Learning spammers' tricks doesn't mean less junk

The industry is learning more and more about tricks used by spammers to get their unwanted messages across, as evidenced by a handful of research studies made public this month from university and vendor labs. But even as their tricks are revealed, spammers continue to stay a step ahead of the filters, techniques and services designed to catch them.

Findings about how spammers take advantage of Internet protocols to hide their tracks, mine free Web hosting sites to make extra money, and pump up stock prices to then dump shares at a profit are just some of the research reports that have surfaced. While some of these reports promise to feed their findings into future product developments or to help strengthen Internet protocols against misuse, by the time the information is implemented spammers will no doubt have found a new set of tricks.

Meanwhile, IT managers see no relief in sight. In a recent report, IDC says spam has climbed back up the priority list of IT managers and holds the No. 3 spot among the greatest threats to enterprise security.

Yet when fighting this sort of arms race with spammers who have financial incentives to jump through myriad technical and social-engineering hoops to get their message through, security (http://www.networkworld.com/topics/security.html) vendors are bound to be playing catch-up, says one IT manager.

"It's the nature of the beast," says April Robinson, network administrator with engineering firm Bernardin, Lochmueller & Associates in Evansville, Ind. "Trying to keep up with 'what in the world will they think of next?' means there will always be that gap" between spammers' tricks and technology that attempts to foil them, she says.

Among the findings made public of late is a study by researchers at the Georgia Institute of Technology's College of Computing that revealed some of the lengths to which spammers will go to hide their tracks.

In an 18-month study of more than 10 million spam messages sent to a single domain, researchers discovered a small group of spammers are using a technique called route hijacking to mask the IP addresses from which spam is sent, which means they can't be caught. Spammers exploit weaknesses in Internet routing protocols essentially to hijack an address space and assume an IP address, then withdraw their route once they've blasted out their spam, according to researchers.

Improving the security of these routing protocols would cut down on the amount of spam on the Internet, says Nick Feamster, a Georgia Tech assistant professor of computing involved in the project. He also plans to use these and future findings to help improve spam-blocking products.

"Because we are researching ways to detect spam based on where in the network it is coming from, rather than simply the contents of the e-mail itself, we are raising the bar considerably higher for spammers, whereas with existing filtering techniques spammers can easily develop new tricks," Feamster says.

Purdue University's Krannert School of Management earlier this month released results of a study on stock-touting schemes, in which spammers buy penny stocks, tout them in blasted e-mail campaigns and dump the stock at a profit.

The study showed that 15 percent of spam messages sent are stock-touting schemes, in which usually only the spammer profits because most recipients who acted on the supposed stock tip lose money and the companies whose stock spammers chose to tout suffer as scorned investors blame them for the bad tip, says Laura Frieder, assistant professor of finance and co-author of the study. The study suggests senders of stock tips should be forced by law to disclose their holdings in any stock they promote.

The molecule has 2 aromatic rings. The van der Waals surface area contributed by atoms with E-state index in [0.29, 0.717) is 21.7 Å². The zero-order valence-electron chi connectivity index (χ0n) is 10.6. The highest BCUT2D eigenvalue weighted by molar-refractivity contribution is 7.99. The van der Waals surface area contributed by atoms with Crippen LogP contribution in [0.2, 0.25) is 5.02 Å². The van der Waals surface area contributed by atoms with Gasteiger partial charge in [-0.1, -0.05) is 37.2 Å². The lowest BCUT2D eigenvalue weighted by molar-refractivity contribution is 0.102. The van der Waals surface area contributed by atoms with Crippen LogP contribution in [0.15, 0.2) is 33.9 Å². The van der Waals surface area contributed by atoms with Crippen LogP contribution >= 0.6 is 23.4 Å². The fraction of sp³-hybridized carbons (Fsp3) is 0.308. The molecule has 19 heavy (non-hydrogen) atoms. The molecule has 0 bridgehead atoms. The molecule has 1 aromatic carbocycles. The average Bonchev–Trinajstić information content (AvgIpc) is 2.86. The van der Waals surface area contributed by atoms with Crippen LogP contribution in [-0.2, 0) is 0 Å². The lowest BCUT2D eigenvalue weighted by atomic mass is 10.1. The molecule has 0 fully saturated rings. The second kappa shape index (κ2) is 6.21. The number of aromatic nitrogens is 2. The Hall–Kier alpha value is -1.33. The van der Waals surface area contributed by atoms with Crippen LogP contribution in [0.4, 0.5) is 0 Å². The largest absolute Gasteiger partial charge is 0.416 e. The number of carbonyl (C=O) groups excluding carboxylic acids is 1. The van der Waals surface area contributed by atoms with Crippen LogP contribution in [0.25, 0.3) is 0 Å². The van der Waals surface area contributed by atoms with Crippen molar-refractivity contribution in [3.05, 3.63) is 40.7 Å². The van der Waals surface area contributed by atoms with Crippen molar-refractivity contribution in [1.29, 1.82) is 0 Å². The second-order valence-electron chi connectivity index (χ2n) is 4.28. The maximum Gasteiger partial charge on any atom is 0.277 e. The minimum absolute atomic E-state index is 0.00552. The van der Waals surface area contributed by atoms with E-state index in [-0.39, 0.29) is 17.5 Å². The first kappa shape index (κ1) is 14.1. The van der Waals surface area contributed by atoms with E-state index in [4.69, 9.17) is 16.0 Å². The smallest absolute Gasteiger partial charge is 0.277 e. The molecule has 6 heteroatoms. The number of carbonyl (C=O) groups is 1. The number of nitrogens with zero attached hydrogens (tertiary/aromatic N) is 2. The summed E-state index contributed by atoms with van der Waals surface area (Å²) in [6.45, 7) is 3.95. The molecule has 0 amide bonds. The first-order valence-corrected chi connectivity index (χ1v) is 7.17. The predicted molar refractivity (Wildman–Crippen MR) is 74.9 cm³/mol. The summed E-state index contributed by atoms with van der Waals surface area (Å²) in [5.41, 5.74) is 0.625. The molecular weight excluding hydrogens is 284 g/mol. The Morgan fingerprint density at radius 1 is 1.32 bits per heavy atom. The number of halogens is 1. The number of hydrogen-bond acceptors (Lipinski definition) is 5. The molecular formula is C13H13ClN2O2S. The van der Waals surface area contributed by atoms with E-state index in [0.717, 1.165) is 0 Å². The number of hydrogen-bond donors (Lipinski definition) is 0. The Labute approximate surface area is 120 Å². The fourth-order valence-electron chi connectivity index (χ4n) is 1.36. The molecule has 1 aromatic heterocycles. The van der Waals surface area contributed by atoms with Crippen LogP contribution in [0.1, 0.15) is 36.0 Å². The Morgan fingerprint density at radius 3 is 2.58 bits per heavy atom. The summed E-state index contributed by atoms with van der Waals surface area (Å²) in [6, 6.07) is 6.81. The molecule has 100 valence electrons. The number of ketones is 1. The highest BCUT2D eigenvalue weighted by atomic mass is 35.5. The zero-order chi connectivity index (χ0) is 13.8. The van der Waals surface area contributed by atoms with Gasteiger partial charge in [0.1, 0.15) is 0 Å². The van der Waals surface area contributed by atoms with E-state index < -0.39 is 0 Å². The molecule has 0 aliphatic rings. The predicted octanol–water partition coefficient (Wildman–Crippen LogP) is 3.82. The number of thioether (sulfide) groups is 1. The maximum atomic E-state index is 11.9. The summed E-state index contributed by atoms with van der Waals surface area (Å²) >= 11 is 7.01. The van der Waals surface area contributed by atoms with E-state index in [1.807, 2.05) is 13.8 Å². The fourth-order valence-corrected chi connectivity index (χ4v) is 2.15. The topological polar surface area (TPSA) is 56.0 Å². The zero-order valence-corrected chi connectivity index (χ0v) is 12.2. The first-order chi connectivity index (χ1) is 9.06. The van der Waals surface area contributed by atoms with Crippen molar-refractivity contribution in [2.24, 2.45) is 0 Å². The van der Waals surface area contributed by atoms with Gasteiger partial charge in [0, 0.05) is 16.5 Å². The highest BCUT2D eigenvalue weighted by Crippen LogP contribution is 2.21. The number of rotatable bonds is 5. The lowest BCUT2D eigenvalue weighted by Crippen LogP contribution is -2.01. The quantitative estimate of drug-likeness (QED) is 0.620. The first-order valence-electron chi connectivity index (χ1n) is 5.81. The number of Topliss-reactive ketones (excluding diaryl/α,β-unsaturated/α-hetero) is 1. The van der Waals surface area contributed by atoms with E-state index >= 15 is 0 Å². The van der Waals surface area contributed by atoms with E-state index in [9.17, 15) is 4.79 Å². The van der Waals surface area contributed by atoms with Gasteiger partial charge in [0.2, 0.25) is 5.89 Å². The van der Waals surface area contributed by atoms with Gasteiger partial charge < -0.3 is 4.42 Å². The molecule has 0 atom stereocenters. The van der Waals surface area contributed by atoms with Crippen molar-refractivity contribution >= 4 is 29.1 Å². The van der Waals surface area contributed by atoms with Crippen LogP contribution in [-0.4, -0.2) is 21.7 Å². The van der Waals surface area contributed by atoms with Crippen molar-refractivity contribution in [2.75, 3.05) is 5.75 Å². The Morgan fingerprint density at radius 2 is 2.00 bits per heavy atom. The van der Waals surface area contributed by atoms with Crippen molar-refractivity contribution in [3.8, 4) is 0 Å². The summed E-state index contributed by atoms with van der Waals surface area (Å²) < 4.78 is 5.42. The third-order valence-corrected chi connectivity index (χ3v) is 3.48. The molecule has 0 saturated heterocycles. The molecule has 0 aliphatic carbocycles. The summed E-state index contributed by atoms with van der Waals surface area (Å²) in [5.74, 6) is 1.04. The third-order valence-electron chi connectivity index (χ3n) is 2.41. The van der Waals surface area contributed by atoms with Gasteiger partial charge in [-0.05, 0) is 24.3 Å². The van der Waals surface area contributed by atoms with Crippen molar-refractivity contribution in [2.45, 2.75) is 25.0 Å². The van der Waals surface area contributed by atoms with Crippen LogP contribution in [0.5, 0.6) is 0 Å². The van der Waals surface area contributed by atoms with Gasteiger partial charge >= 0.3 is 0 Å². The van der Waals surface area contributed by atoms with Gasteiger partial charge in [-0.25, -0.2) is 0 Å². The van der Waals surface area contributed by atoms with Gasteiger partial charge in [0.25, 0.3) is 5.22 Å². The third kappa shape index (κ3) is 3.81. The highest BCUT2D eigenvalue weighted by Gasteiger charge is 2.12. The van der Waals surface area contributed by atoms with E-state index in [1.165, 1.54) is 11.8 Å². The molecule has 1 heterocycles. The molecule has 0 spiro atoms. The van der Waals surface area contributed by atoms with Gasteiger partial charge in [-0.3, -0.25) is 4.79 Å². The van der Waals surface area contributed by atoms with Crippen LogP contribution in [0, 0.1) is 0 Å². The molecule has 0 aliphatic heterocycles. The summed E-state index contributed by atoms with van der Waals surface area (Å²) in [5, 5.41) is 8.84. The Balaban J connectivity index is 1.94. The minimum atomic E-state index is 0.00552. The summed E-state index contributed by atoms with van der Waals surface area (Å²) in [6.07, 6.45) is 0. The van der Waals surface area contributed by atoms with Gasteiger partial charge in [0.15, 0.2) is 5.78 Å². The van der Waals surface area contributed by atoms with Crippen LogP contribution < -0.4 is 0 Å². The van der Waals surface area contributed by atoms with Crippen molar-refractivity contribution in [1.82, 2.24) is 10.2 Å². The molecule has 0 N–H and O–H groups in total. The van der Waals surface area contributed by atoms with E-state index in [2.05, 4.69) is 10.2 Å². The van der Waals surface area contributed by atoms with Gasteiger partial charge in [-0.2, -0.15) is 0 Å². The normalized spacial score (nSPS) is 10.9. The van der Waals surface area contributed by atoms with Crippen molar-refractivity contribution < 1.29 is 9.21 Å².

In another example, security vendor McAfee's Avert Labs recently described a way that spammers have found to make even more money. Online scammers have long used free hosting services such as Yahoo Geocities or Tripod as a way to get around e-mail filters that might otherwise recognize their spam Web sites. Now some enterprising spammers have begun selling each other these free Web pages, McAfee says.

For US$25 per week, a spammer will sell 50 Web-hosting accounts that can be used to redirect Web traffic to sites that normally would be flagged. "These link providers create and maintain thousands of free hosting accounts on behalf of the spammers," wrote McAfee's Nick Kelly in a recent posting to McAfee's Avert Labs blog.

At least one research effort will soon result in a product. A professor and two students at Carnegie Mellon University's CyLab have come up with the Phoolproof Phishing Prevention system, which provides strong authentication between a user's browser and a Web site by a third party - namely, a cell phone or PDA - acting as authenticator.

Researchers have a prototype version of the system working and hope to release a more finished version soon.

Despite spammers' constant developments, some watchers believe the spam-fighting industry is holding its own.

"Most of the [spam] filter authors I know are getting filtering accuracy in the 99.9 percent or better range now . . . and most new mail clients are getting good filters built right in," says Bill Yerazunis, senior research scientist with Mitsubishi Electric Research Laboratories and chairman of the annual MIT Spam Conference. "For the short term we'll see more and more spam, but we'll also see every mail client and service come with built-in spam filtering."

Additional reporting by Robert McMillan, IDG News Service.

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Cara Garretson

Network World
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